SAN SIMON, Pampanga -- Cattle farm D’ Meters Field Corporation is developing a closed-loop wastewater treatment facility within its premises in compliance to the requirements of the Department of Environment and Natural Resources (DENR).
The treatment station is a seven-stage natural facility where all wastewater will pass through and be processed until properly broken down into fertilizer, said D’ Meters Field Corporation co-owner Mario Ong.
The said facility, which is being developed for the cattle farm’s utilization only, has surpassed the usual and recommended three-stage wastewater treatment facilities for livestock farms such as theirs.
“The wastewater treatment facility usually used by farms only consists of three-stages, the digesting, settling and the final stage before it will be disposed. But on our case, we made it seven to ensure that our waste is clean and safe,” Ong said.
He added that the seven stages include a septic tank where the cow manure will directly go through from the farm, and what remains from the waste will be broken down in the settling tank.
The wastewater will then flow and pass through four artificial ponds for filtering until its cleanliness is assured. The water from the last pond will then be used again in cleaning the farms, Ong said.
“Our wastewater treatment facility is a closed-loop, and we do not dispose anything from the creek or anywhere outside of our farm to ensure that we do not cause any pollution or the like in the community,” he said.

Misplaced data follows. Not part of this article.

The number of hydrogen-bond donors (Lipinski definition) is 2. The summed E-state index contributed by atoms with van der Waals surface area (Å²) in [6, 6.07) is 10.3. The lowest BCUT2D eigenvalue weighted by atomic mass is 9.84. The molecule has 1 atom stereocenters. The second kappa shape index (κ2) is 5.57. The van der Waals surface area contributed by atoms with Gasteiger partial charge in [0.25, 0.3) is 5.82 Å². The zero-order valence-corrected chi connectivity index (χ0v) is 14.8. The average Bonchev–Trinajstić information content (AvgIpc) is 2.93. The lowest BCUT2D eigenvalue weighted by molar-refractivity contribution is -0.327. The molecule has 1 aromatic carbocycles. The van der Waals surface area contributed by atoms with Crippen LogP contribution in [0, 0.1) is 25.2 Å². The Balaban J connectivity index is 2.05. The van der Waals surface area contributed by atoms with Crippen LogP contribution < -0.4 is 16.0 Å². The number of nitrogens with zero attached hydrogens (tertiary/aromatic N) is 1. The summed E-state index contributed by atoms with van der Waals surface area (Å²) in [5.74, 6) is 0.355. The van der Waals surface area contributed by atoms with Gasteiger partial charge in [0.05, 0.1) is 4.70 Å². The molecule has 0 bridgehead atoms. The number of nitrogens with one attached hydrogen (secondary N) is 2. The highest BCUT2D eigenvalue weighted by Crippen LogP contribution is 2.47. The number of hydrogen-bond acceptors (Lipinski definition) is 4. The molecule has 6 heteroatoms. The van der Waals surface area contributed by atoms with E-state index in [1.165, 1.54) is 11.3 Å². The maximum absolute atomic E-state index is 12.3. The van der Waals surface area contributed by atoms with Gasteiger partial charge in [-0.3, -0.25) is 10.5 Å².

Ong said the facility is now being utilized in the farm but some developments are still being made including the proper water tube lining to ensure its effectivity.
Aside from the wastewater treatment facility, D’ Meters Field Corporation also has its own material recovery facility where solid waste is disposed and becomes the staging area for sorting out recyclable waste.
Ong, meanwhile, said that during the recent ammonia testing conducted by the DENR on their wastewater, it was revealed that the ammonia level is only at the level 2 which was far better from the tolerance threshold of level 5.
“We are very much happy with the results because our efforts paid off, especially of our employees, in maintaining the cleanliness and being odorless of our farm, more so that we are a livestock farm,” he said.
The Environmental Compliance Certificate (ECC) issued to them by the DENR is also a manifestation of their commitment to ensure and sustain the orderliness and being environmental-friendly of their business, Ong furthered.
He also noted the corporate-social responsibility programs regularly hosted by the D’ Meters Field Corporation in their host barangay San Pablo, such as medical missions, feeding programs and other forms of assistance to the community.
Aside from being environment-friendly, D’ Meters Field Corporation also takes part in the continuous economic development of this bustling agri-industrial town.
At present, D’ Meters Field Corporation has a total 381 employees, 80 percent of which are residents or are natives of this town.
“Every month, we bring out about P5 million for our payroll alone. This is distributed to our employees who receive minimum and above minimum wages per month,” Ong said.
Ong added that D’ Meters Field Corporation also diligently pays its business permit and real property taxes of about P5 million for the farm, and the slaughterhouse which is located along Quezon Road here.
At present, the cattle farm has about 3,200 cows in its 28-hectare farmland that are due for slaughter and for market consumption in about three months. This is still below the DENR limit of 4,000 cows in a farmland.
D’ Meters Field Corporation is just one of the two cattle farms in the country which imports cows directly from Australia.